George Osborne's vision of handing power over to big cities could be rolled out nationwide if it is successful.
The Chancellor plans to hand power over to big English cities to deal with their own transport, housing and healthcare if they are governed by an elected mayor.
Starting in Manchester, it could be rolled out across England but in an era of painful period of cuts, the radical experiment here cannot afford to fail.
ITV News Correspondent Romilly Weeks reports:
Chancellor George Osborne has outlined "a radical new model of city government" for major English cities to take control of their own affairs if they agree to be governed by a directly elected mayor.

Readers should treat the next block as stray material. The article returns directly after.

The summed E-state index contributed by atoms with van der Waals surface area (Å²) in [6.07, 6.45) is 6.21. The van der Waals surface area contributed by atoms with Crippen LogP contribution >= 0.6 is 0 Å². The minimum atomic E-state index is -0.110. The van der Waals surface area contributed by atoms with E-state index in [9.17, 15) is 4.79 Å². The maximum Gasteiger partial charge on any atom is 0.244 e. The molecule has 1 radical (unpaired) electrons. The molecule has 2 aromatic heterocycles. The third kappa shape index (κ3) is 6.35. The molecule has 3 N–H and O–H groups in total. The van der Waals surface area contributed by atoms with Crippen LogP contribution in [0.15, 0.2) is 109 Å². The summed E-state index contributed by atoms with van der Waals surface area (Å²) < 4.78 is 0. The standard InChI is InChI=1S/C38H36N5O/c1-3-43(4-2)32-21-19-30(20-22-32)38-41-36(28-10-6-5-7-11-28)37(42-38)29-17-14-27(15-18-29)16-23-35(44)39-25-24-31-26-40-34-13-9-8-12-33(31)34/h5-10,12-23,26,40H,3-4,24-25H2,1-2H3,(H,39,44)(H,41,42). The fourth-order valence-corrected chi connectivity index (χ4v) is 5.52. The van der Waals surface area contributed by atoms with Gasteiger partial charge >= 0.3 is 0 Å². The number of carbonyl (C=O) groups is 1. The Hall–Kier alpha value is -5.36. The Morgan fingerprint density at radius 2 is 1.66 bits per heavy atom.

Speaking in Manchester, he said: "We will hand power from the centre to cities to give you greater control over your local transport, your housing, your schools, your healthcare and we'll give you the levers you need to grow your local economy and make sure local people keep the rewards.
"With these new powers for cities must come new city-wide elected mayors who work with local councils.....I will not impose a mayor on anyone but nor will I settle for less. My door is open to any other major city who wants to take this bold step into the future".
"This is a revolution in the way we govern England", Mr Osborne added.
It is time for major cities in England to take control of their own affairs, the Chancellor will declare later today, but they will need to accept Mayors to do so.
George Osborne will explain that cities will be given power over local transport, housing, planning, policing and public health.
Mr Osborne has previously said devolution must go hand-in-hand with the establishment of an elected mayor.